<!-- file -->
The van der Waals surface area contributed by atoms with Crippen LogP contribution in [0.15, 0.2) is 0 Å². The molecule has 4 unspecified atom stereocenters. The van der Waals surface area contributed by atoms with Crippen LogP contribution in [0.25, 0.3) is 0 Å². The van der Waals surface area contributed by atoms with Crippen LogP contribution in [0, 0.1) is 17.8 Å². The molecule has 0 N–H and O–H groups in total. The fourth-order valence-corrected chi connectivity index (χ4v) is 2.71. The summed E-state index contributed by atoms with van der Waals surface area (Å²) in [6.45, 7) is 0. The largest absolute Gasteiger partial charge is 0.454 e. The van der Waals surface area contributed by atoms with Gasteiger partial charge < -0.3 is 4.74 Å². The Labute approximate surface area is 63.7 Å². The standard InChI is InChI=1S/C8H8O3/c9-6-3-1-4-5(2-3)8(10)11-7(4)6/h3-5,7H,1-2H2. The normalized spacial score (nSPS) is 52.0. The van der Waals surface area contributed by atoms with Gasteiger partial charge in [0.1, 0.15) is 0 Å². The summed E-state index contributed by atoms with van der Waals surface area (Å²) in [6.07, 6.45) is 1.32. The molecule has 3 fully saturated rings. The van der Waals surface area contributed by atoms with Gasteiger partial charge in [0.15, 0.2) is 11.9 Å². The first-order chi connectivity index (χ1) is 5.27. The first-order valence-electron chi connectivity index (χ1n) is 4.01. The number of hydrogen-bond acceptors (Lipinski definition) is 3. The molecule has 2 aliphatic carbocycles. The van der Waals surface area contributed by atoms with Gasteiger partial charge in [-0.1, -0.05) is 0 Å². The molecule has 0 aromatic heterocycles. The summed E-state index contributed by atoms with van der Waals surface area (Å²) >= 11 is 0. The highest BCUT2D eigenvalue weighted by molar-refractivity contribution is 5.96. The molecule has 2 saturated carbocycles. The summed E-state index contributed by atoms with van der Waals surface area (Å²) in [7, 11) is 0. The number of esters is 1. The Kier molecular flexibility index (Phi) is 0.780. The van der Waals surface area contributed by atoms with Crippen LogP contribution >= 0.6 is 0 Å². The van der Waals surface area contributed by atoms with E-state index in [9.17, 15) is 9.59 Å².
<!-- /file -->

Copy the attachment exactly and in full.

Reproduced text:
The van der Waals surface area contributed by atoms with Crippen LogP contribution in [0.15, 0.2) is 0 Å². The molecule has 4 unspecified atom stereocenters. The van der Waals surface area contributed by atoms with Crippen LogP contribution in [0.25, 0.3) is 0 Å². The van der Waals surface area contributed by atoms with Crippen LogP contribution in [0, 0.1) is 17.8 Å². The molecule has 0 N–H and O–H groups in total. The fourth-order valence-corrected chi connectivity index (χ4v) is 2.71. The summed E-state index contributed by atoms with van der Waals surface area (Å²) in [6.45, 7) is 0. The largest absolute Gasteiger partial charge is 0.454 e. The van der Waals surface area contributed by atoms with Gasteiger partial charge < -0.3 is 4.74 Å². The Labute approximate surface area is 63.7 Å². The standard InChI is InChI=1S/C8H8O3/c9-6-3-1-4-5(2-3)8(10)11-7(4)6/h3-5,7H,1-2H2. The normalized spacial score (nSPS) is 52.0. The van der Waals surface area contributed by atoms with Gasteiger partial charge in [0.1, 0.15) is 0 Å². The summed E-state index contributed by atoms with van der Waals surface area (Å²) in [6.07, 6.45) is 1.32. The molecule has 3 fully saturated rings. The van der Waals surface area contributed by atoms with Gasteiger partial charge in [0.15, 0.2) is 11.9 Å². The first-order chi connectivity index (χ1) is 5.27. The first-order valence-electron chi connectivity index (χ1n) is 4.01. The number of hydrogen-bond acceptors (Lipinski definition) is 3. The molecule has 2 aliphatic carbocycles. The van der Waals surface area contributed by atoms with Gasteiger partial charge in [-0.1, -0.05) is 0 Å². The molecule has 0 aromatic heterocycles. The summed E-state index contributed by atoms with van der Waals surface area (Å²) >= 11 is 0. The highest BCUT2D eigenvalue weighted by molar-refractivity contribution is 5.96. The molecule has 2 saturated carbocycles. The summed E-state index contributed by atoms with van der Waals surface area (Å²) in [7, 11) is 0. The number of esters is 1. The Kier molecular flexibility index (Phi) is 0.780. The van der Waals surface area contributed by atoms with Crippen LogP contribution >= 0.6 is 0 Å². The van der Waals surface area contributed by atoms with E-state index in [9.17, 15) is 9.59 Å².